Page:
I happen to have copies of the Natural Law Institute’s proceedings held at the University of Notre Dame. There are five volumes covering the years 1947-1951. This series will be unsystematic notes and quotations from the published proceedings.
From “The Natural Philosophy of the Founding Fathers”
The Constitutional structure of US law provides a remarkable power to the individual which stands in direct opposition to democratic, majority rule. This essay begins with the lawsuit of five brothers who successfully obtain a decision overturning the “National Industrial Recovery Act”, a fundamental restructuring of the economy. This is remarkable in legal regimes. This decision is an example of
The practical importance of natural law to the citizen of the United States. Nowhere else in the world of 1935 could individual citizens of any states challenge and set aside an official act of their Government on the theory that such act violated the citizens’ reserved personal rights. (4-5)
It seems that the difficulty of this unique aspect of American law is a live-issue at present. Freedom of speech sets the individual against the majority; with the majority (or at least the most politically demanding minority) acting to limit the speech of others. The question, “How can these few others challenge the right of the majority to do as it pleases?” is a common political argument.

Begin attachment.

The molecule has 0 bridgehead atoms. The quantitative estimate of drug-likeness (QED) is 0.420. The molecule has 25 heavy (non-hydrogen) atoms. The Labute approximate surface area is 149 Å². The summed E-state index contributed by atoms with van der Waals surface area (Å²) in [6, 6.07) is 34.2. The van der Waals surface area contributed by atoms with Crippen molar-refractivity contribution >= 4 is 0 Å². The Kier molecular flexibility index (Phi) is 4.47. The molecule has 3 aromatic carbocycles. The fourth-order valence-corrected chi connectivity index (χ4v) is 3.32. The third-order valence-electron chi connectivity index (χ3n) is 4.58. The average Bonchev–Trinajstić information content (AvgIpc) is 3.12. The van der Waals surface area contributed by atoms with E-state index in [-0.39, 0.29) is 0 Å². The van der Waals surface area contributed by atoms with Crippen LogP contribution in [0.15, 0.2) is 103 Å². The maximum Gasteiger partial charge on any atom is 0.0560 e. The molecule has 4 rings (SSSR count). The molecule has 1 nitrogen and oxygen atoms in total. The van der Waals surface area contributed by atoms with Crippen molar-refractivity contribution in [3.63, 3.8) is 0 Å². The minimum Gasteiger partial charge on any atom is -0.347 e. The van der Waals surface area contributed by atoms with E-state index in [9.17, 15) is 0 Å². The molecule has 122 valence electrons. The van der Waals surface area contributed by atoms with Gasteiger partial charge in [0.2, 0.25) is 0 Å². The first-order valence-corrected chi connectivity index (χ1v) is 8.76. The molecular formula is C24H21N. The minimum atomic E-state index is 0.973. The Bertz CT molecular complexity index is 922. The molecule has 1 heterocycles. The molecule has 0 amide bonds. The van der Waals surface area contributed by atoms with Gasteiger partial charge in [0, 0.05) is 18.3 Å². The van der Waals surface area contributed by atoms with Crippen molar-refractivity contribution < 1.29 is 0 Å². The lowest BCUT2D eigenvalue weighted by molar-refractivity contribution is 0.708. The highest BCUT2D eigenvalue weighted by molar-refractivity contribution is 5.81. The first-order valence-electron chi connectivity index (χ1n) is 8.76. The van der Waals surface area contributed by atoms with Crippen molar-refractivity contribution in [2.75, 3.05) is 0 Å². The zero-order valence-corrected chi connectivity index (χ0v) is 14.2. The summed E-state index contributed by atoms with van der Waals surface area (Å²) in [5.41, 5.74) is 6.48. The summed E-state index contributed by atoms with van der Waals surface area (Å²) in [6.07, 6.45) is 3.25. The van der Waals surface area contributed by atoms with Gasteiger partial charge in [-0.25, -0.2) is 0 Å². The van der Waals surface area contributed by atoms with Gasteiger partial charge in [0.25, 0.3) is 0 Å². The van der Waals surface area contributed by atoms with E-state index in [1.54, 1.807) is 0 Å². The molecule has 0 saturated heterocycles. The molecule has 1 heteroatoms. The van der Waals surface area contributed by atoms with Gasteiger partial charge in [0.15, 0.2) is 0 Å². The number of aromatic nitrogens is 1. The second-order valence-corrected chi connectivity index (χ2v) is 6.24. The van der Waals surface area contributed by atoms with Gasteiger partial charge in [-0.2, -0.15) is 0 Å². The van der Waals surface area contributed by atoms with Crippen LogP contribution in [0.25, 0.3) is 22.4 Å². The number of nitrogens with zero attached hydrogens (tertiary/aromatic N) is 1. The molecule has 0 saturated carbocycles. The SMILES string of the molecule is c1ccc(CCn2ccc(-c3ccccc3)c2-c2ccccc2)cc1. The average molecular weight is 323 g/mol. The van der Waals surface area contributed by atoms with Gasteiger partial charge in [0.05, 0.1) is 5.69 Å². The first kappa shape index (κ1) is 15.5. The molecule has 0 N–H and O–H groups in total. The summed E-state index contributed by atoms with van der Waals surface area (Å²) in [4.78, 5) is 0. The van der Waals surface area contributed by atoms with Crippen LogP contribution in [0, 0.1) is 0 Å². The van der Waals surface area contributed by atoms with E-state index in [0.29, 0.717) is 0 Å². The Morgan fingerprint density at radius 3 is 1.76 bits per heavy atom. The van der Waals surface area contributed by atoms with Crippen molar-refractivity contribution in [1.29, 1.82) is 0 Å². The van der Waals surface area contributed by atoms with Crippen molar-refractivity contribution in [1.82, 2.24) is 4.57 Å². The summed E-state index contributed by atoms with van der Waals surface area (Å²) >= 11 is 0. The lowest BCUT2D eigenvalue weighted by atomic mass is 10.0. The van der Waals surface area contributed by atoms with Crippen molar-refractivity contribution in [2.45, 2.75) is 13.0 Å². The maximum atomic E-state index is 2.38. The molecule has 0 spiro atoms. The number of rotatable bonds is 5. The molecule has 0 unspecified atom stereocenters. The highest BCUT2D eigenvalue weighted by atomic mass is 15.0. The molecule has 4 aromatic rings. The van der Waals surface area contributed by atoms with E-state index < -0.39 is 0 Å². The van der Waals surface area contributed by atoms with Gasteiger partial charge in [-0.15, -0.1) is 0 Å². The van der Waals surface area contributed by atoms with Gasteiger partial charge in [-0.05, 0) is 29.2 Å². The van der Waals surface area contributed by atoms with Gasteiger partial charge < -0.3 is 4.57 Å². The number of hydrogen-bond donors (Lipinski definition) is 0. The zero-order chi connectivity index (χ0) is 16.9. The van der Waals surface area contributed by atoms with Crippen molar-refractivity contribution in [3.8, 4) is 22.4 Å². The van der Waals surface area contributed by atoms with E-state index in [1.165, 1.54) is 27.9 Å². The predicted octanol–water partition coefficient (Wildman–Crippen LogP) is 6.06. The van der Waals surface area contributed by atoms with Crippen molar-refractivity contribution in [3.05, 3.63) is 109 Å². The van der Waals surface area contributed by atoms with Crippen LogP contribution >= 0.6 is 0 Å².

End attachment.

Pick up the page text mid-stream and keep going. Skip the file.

The right of the individual to limit the power of the majority exists within our constitutional system. The question thus raised, how can such anti-majoritarian right be justified:
If our system of constitutional limitations is an end in itself, it is defensible only as a tradition and the sands of purely traditional values are rapidly running out today. On the contrary, if the letter of these limitations is merely insulation from a well defined concept of man’s inherent and imperishable nature, then a knowledge and evaluation of this concept is and must be required of every American judge and all American lawyers whose terrible and continuing responsibility it is to uphold and defend our presently besieged system of American Law. (6)
Before I consider this essay further, some questions come to mind: The majoritarian argument (at least for a distinct advocacy group) is making an argument which is based upon a very different metaphysics of “human nature” than is used in this quotation.
As a preliminary thought, I think an argument can be made that those who oppose the concept of an “inherent and imperishable nature” are still arguing metaphysics and also a kind of natural law. Arguments which are based in “sexual liberty” or “choice” or “fairness” or “love” are making natural law arguments based upon a distinct metaphysics and moral theory. They are certainly not bare positive law arguments (although they may later be defended upon positive law grounds).